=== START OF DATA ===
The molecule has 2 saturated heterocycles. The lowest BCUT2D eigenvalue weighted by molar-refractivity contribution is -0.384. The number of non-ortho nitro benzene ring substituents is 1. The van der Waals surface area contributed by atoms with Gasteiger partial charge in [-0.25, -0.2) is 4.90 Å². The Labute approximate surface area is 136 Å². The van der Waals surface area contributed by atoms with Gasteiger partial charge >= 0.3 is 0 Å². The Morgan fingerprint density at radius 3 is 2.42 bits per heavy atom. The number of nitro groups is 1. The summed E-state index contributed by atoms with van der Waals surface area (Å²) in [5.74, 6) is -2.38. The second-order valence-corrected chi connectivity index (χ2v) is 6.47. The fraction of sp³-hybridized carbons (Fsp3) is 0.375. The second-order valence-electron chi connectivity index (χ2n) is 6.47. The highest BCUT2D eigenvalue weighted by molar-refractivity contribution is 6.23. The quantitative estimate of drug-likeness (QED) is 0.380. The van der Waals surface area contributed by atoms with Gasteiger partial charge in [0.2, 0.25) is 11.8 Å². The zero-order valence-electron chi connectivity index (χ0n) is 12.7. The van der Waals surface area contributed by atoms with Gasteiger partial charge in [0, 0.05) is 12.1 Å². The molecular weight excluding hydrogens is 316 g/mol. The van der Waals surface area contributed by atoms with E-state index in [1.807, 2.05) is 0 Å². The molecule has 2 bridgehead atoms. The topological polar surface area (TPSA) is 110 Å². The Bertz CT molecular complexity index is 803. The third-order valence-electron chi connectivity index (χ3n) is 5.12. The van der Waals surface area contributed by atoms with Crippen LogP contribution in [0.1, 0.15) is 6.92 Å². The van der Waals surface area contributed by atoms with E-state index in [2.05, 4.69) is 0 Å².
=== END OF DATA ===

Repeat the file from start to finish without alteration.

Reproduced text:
The molecule has 2 saturated heterocycles. The lowest BCUT2D eigenvalue weighted by molar-refractivity contribution is -0.384. The number of non-ortho nitro benzene ring substituents is 1. The van der Waals surface area contributed by atoms with Gasteiger partial charge in [-0.25, -0.2) is 4.90 Å². The Labute approximate surface area is 136 Å². The van der Waals surface area contributed by atoms with Gasteiger partial charge >= 0.3 is 0 Å². The Morgan fingerprint density at radius 3 is 2.42 bits per heavy atom. The number of nitro groups is 1. The summed E-state index contributed by atoms with van der Waals surface area (Å²) in [5.74, 6) is -2.38. The second-order valence-corrected chi connectivity index (χ2v) is 6.47. The fraction of sp³-hybridized carbons (Fsp3) is 0.375. The second-order valence-electron chi connectivity index (χ2n) is 6.47. The highest BCUT2D eigenvalue weighted by molar-refractivity contribution is 6.23. The quantitative estimate of drug-likeness (QED) is 0.380. The van der Waals surface area contributed by atoms with Gasteiger partial charge in [0.2, 0.25) is 11.8 Å². The zero-order valence-electron chi connectivity index (χ0n) is 12.7. The van der Waals surface area contributed by atoms with Gasteiger partial charge in [0, 0.05) is 12.1 Å². The molecular weight excluding hydrogens is 316 g/mol. The van der Waals surface area contributed by atoms with E-state index in [1.807, 2.05) is 0 Å². The molecule has 2 bridgehead atoms. The topological polar surface area (TPSA) is 110 Å². The Bertz CT molecular complexity index is 803. The third-order valence-electron chi connectivity index (χ3n) is 5.12. The van der Waals surface area contributed by atoms with Crippen LogP contribution in [0.1, 0.15) is 6.92 Å². The van der Waals surface area contributed by atoms with E-state index in [2.05, 4.69) is 0 Å².